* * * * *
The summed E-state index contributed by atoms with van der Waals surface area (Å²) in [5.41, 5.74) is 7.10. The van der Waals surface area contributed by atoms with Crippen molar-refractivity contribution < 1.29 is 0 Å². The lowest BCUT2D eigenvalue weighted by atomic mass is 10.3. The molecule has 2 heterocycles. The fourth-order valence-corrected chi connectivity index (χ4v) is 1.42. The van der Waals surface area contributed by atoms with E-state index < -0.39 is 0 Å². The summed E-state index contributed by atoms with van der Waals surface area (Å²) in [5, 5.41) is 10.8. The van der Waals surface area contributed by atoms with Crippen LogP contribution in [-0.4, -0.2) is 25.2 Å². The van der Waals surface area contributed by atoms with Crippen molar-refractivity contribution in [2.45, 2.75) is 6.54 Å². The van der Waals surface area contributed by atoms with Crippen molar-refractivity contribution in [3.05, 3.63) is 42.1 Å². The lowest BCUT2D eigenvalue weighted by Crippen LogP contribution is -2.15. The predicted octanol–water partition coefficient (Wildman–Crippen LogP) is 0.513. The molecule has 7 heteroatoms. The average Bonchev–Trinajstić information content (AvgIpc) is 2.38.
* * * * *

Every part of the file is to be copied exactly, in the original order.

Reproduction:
The summed E-state index contributed by atoms with van der Waals surface area (Å²) in [5.41, 5.74) is 7.10. The van der Waals surface area contributed by atoms with Crippen molar-refractivity contribution < 1.29 is 0 Å². The lowest BCUT2D eigenvalue weighted by atomic mass is 10.3. The molecule has 2 heterocycles. The fourth-order valence-corrected chi connectivity index (χ4v) is 1.42. The van der Waals surface area contributed by atoms with E-state index < -0.39 is 0 Å². The summed E-state index contributed by atoms with van der Waals surface area (Å²) in [5, 5.41) is 10.8. The van der Waals surface area contributed by atoms with Crippen LogP contribution in [-0.4, -0.2) is 25.2 Å². The van der Waals surface area contributed by atoms with Crippen molar-refractivity contribution in [2.45, 2.75) is 6.54 Å². The van der Waals surface area contributed by atoms with Crippen molar-refractivity contribution in [3.05, 3.63) is 42.1 Å². The lowest BCUT2D eigenvalue weighted by Crippen LogP contribution is -2.15. The predicted octanol–water partition coefficient (Wildman–Crippen LogP) is 0.513. The molecule has 7 heteroatoms. The average Bonchev–Trinajstić information content (AvgIpc) is 2.38.